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Home » News & Blog » Veterinary Q&A: Problems drinking water

Veterinary Q&A: Problems drinking water

Dana BrooksDr. Dana Brooks, an internist at Seattle Veterinary Specialists in Kirkland, answers a reader's question.

Question: My 6-ish-year-old female beagle has had a problem with vomiting immediately after drinking water. We've tried withholding water immediately after she eats, giving her room-temp water. It was worse when she was on dry food. She is now on a 100 percent wet limited-ingredient diet, and our vet put her on phenobarbital for lambic epilepsy. It was better for a while, but now she's vomiting regularly again. I don't know what to have her tested for. Our vets are stumped. Poor thing always acts like she's starving.

Answer: The first question is whether this is truly vomiting or if it could be regurgitation.

Vomiting is when the food/water comes from the stomach and is usually accompanied by nausea and retching/dryheaving. You may also see bile (yellow or green liquid).

Regurgitation is a more passive event and the food/liquid is coming from the esophagus. These dogs will often just extend their neck and the ingesta comes out without much warning. It may be very slimy or foamy. Sometimes these dogs will also make a loud burping sound when they regurgitate.

Assuming obvious metabolic diseases (kidney or liver failure) have been ruled out with blood tests, the next diagnostic step depends on whether this is actually vomiting or regurgitation. Based on your description, I suspect this may be regurgitation, which points to an esophageal disorder.

The esophagus is the muscular tube that transports food from the mouth to the stomach after we swallow. It does this with coordinated muscle contractions that efficiently propel food to the stomach.

Causes for regurgitation include megaesophagus (flaccid dilation of the esophagus with no contraction), esophageal dysmotility (poor muscle contraction without the dilation), foreign objects in the esophagus, or strictures (a narrowing from scar tissue that causes obstruction). In most cases, foreign objects and strictures allow liquids but not solids to pass, which does not appear to be the case with your beagle.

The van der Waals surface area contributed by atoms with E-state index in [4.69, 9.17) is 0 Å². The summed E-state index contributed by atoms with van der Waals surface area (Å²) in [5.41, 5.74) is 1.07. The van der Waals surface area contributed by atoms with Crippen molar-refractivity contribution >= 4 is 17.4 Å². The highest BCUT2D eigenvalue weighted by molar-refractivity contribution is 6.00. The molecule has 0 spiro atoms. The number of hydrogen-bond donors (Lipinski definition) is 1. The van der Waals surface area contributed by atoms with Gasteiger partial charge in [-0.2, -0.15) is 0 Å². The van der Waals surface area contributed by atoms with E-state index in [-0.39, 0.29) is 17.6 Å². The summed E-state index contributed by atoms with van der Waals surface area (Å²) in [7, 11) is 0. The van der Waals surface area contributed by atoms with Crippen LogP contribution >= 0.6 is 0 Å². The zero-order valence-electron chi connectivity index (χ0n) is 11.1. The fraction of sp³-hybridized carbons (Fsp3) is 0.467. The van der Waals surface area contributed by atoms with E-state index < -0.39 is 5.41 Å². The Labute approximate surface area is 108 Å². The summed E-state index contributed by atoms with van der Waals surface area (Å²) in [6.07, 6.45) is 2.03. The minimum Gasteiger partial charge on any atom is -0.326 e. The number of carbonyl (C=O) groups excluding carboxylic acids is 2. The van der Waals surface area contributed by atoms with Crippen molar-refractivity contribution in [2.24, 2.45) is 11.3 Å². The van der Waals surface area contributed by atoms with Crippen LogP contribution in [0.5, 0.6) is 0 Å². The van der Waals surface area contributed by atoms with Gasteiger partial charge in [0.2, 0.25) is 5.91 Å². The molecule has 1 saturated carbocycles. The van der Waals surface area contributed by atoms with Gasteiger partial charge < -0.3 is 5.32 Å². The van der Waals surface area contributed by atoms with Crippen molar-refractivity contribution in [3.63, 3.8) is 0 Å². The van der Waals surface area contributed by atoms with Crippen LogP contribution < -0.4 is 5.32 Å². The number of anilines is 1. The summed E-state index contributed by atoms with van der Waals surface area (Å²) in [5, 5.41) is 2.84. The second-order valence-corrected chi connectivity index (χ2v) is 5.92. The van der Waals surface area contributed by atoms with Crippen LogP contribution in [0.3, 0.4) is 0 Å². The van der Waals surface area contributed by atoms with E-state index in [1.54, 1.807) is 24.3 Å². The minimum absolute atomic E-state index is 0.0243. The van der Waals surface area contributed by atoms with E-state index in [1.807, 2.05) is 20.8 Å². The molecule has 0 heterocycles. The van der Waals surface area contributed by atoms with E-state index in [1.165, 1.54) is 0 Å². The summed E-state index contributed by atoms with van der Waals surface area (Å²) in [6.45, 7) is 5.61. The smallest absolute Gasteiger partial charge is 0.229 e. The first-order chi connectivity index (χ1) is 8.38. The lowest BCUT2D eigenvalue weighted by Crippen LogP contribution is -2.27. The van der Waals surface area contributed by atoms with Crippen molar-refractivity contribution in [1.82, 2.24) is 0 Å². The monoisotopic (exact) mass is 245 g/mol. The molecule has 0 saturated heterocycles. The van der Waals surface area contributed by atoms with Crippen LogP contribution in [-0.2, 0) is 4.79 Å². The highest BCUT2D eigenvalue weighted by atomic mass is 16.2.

A radiograph (x-ray) of the chest will usually identify megaesophagus showing a dilated, air or ingesta filled esophagus (the esophagus is not normally visualized on X-ray).

If this is not found, a swallowing study can be done with fluoroscopy, which involves administering barium as a liquid or mixed with food and watching with moving X-rays how it is propelled to the stomach.

If no problems are found, or if you are more convinced this is truly vomiting, and abdominal ultrasound or gastroscopy (examination of the inside of the stomach with a fiber-optic endoscope) would be recommended.

While you are awaiting the next tests, try giving all food and water from an elevated dish. You can buy dog dish stands at most pet stores, place the bowls on a step stool, box or the stairs. After food and water, keep your dog upright for 10-15 minutes. You can just keep her in a sitting position or hold them vertical -- but do not let her walk around or lie down.

The purpose of this is to let gravity help the food/water to go down to the stomach. If this results in improvement, esophageal disease is likely.

Dr. Dana Brooks
Brooks is a internal-medicine specialist at Seattle Veterinary Specialists in Kirkland. She graduated from Mississippi State University College of Veterinary Medicine in 1991 and completed her residency at Michigan State University Veterinary Teaching Hospital in 1995. She worked in the Northeast until 2007, when she joined SVS. Her special interests include hormonal and immune-mediated diseases as well as endoscopy. She lives with two black cats named Jasper and Logan.

Original article at

Published on December 14, 2011.

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